Concept of Variables, Theory Generation, and Theoretical Framework
Concept of Theory
A theory is a formal, testable explanation of some events that includes explanations of how things relate to one another. Theories are simply generalizations that help us better understand reality. A theory helps the research scholar(s) in
Understanding, to gain an understanding of the relationship among various phenomena.
Prediction, a theory enables us to predict the behavior or characteristics of one phenomenon from the knowledge of another phenomenon.
The Need for Theoretical Framework
A theoretical framework represents your beliefs on how certain phenomena (or variables or concepts) are related to each other (a model) and an explanation of why you believe that these variables are associated with each other (a theory).
Both the model and the theory flow logically from the documentation of previous research in the problem area. Integrating your logical beliefs with published research, taking into consideration the boundaries and constraints governing the situation, is pivotal in developing a scientific basis for investigating the research problem.
The process of building a theoretical framework includes:
- Introducing definitions of the concepts or variables in your model.
- Developing a conceptual model that provides a descriptive representation of your theory.
- Coming up with a theory that provides an explanation for relationships between the variables in your model.
From the theoretical framework, then, testable hypotheses can be developed to examine whether your theory is valid or not. The hypothesized relationships can thereafter be tested through appropriate statistical analyses.
Hence, the entire deductive research project rests on the basis of the theoretical framework. Even if testable hypotheses are not necessarily generated (as in some applied research projects), developing a good theoretical framework is central to examining the problem under investigation.
Since a theoretical framework involves the identification of the network of relationships among the variables considered important to the study of any given problem situation, it is essential to understand what a variable means and what the different types of variables are.
A variable is anything that can take on differing or varying values. The values can differ at various times for the same object or person, or at the same time for different objects or persons. Examples of variables are production units, absenteeism, and motivation.
Four main types of variables are discussed in this chapter:
- The dependent variable (also known as the criterion variable).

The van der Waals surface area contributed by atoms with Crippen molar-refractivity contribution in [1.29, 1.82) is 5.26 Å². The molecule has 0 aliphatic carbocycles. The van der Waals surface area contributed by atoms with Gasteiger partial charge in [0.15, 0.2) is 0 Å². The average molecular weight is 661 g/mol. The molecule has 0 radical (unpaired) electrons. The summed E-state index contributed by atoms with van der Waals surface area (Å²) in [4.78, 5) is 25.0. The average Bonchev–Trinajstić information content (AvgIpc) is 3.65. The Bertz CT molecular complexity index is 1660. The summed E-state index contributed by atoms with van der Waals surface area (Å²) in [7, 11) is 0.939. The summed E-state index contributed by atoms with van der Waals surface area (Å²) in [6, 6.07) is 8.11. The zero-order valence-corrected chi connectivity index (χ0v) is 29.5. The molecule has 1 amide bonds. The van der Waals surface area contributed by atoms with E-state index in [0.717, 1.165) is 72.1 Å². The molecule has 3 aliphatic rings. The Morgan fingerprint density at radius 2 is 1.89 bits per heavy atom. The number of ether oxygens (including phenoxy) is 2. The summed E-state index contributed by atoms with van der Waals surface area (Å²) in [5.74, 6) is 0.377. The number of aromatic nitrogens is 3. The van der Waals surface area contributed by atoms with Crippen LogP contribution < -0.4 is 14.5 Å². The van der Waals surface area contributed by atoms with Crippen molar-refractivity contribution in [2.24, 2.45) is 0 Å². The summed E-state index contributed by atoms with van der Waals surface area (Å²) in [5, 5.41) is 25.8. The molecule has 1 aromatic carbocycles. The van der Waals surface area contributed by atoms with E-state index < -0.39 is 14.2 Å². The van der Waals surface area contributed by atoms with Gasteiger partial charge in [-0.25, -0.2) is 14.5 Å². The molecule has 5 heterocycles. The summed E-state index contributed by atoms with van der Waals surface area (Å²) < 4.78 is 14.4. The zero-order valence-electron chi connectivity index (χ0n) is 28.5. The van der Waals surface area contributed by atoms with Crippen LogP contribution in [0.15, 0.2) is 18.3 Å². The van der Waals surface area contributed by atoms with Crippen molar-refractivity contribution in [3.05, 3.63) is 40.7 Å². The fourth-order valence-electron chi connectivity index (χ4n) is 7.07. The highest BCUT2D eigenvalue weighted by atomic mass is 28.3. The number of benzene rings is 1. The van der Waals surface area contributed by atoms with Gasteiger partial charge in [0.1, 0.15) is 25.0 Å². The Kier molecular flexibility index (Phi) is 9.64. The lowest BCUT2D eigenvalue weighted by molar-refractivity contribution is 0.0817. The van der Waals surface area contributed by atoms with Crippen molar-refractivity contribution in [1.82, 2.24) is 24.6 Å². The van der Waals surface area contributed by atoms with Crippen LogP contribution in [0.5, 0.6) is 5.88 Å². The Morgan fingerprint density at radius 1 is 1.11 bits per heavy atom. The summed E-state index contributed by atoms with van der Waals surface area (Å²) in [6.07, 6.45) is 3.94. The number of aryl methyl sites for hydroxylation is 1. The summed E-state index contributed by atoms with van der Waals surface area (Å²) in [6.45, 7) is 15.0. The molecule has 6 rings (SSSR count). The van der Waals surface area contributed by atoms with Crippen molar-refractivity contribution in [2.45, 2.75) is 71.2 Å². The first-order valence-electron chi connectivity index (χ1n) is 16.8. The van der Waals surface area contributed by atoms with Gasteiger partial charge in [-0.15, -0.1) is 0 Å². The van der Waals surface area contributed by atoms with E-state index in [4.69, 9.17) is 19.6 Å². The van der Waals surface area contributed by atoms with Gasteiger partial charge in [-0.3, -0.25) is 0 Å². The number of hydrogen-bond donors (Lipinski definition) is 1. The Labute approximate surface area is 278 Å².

- The independent variable (also known as the predictor variable).
- The moderating variable.
- The mediating variable.
Each of these variables can be discrete (e.g., male/female) or continuous (e.g., the age of an individual).
The dependent variable is the variable of primary interest to the researcher. The researcher’s goal is to understand and describe the dependent variable, or to explain its variability, or predict it. It is the variable that is being influenced by other variable(s).
Independent variable is one that influences the dependent variable in either a positive or negative way. That is, when the independent variable is present, the dependent variable is also present, and with each unit of increase in the independent variable, there is an increase or decrease in the dependent variable.
A moderating variable is the one that modifies the existing relationship between the independent and dependent variable I-e it holds a strong contingent effect on the association of IV and DV. Modification could mean to strengthen, weaken, or altogether change the direction of relationship.
A mediator variable is the variable that causes mediation in the dependent and the independent variables. In other words, it explains the relationship between the dependent variable and the independent variable. The variable that explains the mechanism of impact of IV on DV is referred to as a mediator. When we say that the impact of IV on DV is not direct, and it is through another variable(s), that third variable is the mediator. Simply mean the IV affect the MV and that leads to the DV. What we are in simple term saying is that IV does not affect the DV directly, but it is actually the IV affecting the MV and that in turn affect the DV.
Components of Theoretical Framework
A good theoretical framework identifies and defines the important variables that are relevant to the problem and subsequently describes and explains the interconnections among these variables.
The relationships among the independent variables, the dependent variable(s), and, if applicable, the moderating and mediating variables are elaborated. Should there be any moderating variable(s), it is important to explain how and what specific relationships they moderate.
An explanation of why they operate as moderators should also be offered. If there are any mediating variables, a discussion on how or why they are treated as mediating variables is necessary.
Note that a good theoretical framework is not necessarily a complex framework.
There are three basic features that should be incorporated in any theoretical framework:
- The variables considered relevant to the study should be clearly defined.
- A conceptual model that describes the relationships between the variables in the model should be given.
- There should be a clear explanation of why we expect these relationships to exist.